Only lately have I begun to understand that parts might be to speech what parts are to drama. An actor auditions and “gets a part” for a particular play; he is now “part of” the dramatic production. What if words, too, audition for their parts in a sentence? What if “running” gets the part of noun in one sentence, verb in another, adjective in still another? What if speech itself is the drama of language?
This seems to be the understanding of Scott Crider in his lovely rhetoric text, The Office of Assertion. Note the verbs, bolded below, that describe what words do; they are words of the theatre.
Every word is one of these parts of speech—the noun, the verb, the adjective, the adverb, the pronoun, the preposition, the conjunction, the verbal, or the interjection—and many words can perform as more than one part of speech. In the metaphysics of grammar, each part of speech concerns one of three conditions—being, becoming, or relation: Nouns, pronouns, and adjectives concern being, and so too do both gerunds and participles, the first a verbal noun, the second a verbal adjective; verbs, infinitives (perhaps), and adverbs concern becoming; and prepositions and conjunctions concern relation. . . . A rhetor who attends to nouns and verbs will be a better leader of souls toward any subject at hand because grammar discloses something constitutive of the world itself: everything has being, motion, and/or relation. Rhetoric is a liberal art because it concerns not only grammar, but also the nature of the world such grammar represents and enacts. (83-84)
According to Crider, words, considered grammatically, perform, represent, and enact. They are not “parts of” speech so much as they are “participants in” the vast drama that speech is. And the subject of this drama is, in Crider’s words, “being, becoming, [and] relation,” the “constitutive [aspects] of the world itself”—the world, that is, of things: of stones and streams and children and chalk and shovels and wheels and ideas and beliefs that be, become, and relate. Speech is language dressed for acting in this theatre of things: language harnessed like a horse to draw the chariots of eloquence, language yoked like an ox to pull the burdens of action, language married like a bride to birth the life of ideas.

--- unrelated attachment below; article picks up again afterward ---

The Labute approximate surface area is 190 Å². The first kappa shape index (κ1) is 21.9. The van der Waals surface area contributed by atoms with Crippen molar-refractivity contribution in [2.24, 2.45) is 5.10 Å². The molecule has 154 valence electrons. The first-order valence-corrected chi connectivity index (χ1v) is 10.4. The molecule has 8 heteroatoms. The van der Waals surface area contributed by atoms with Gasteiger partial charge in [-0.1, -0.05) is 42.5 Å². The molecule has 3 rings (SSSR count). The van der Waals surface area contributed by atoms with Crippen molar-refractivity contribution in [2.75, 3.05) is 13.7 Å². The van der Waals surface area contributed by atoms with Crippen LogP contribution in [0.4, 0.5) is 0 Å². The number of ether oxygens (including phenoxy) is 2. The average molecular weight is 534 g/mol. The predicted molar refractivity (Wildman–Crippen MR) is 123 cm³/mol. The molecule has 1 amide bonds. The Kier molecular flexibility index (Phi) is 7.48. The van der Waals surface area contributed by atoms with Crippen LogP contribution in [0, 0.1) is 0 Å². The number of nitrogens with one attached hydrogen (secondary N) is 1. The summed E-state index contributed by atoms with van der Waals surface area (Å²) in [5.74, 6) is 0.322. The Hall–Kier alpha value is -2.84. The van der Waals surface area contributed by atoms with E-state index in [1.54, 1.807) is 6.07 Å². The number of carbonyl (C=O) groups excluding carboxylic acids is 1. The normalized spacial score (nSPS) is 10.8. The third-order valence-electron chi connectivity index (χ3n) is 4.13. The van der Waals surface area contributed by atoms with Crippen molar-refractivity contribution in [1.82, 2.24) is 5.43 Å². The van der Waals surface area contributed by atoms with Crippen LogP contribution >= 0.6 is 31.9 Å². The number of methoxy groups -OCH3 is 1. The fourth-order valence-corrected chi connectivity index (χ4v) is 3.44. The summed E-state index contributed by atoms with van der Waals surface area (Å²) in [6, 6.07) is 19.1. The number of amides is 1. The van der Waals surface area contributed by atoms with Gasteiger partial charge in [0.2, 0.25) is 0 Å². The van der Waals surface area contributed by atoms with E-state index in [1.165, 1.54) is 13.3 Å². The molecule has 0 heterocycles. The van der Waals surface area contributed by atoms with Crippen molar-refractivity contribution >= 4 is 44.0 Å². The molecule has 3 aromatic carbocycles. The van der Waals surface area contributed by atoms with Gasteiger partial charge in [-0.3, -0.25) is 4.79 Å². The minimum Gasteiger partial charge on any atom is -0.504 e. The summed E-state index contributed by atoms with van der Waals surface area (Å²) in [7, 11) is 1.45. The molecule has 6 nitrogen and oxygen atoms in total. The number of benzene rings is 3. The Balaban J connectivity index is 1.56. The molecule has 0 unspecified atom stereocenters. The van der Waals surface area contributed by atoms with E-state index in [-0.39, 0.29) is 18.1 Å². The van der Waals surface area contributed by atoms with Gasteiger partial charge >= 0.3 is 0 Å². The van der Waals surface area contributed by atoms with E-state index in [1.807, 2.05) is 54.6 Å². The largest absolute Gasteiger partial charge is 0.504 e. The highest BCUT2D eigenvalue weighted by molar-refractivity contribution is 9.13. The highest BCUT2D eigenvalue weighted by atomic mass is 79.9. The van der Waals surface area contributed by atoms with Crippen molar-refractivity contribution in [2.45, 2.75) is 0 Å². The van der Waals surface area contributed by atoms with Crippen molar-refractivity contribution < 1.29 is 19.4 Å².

What was impossible in the world of abstraction—to connect words to things in a consistent way—becomes natural in the world of speech. Words in themselves elude our grasp; words in speech offer themselves up to be used and even abused in the time and space wherein we dwell. Words as speech, that is, come to dwell among us, their unknowable essences becoming known presences; used of us, abused of us, believed or rejected—or crucified—by us . . . words, the Word, becomes flesh.
And here, the impasse blocking the way to belief becomes an arc spanning the gap to it, as described in that passage that stirred my wonder. Roger Lundin draws from the work of two philosophers, Hans Georg Gadamer (agnostic) and Paul Ricoeur (practicing Christian) to suggest that the Incarnation provides the only metaphor (to Gadamer) and reality (to Ricoeur) capable of grounding a theory of language with explanatory power equal to our paradoxical experience of language. From their unknowable essences, Ricoeur writes, words are “‘returned to the universe’ under the aspect of space and time” as parts of speech, “categories [which] render our signs capable of grasping the real and keep them from closing up in the finite, closed order” of an equivocal system. Concludes Lundin, “Just as the word is to Ricoeur the unit that moves out of the system of signs and into the reality and history of discourse, so too is Jesus Christ the Son of God who leaves the security of heaven to make his way into the dangerous far country of earth.”
We are used to thinking of how God grasped particular human languages at particular moments in their historical development to tell the story of His in-breaking upon humanity and history. But so too, may we come to think, He has grasped language itself to tell the same tale.
by Cheryl Swope
by Angelina Stanford
by David Kern
by David Kern
by David Kern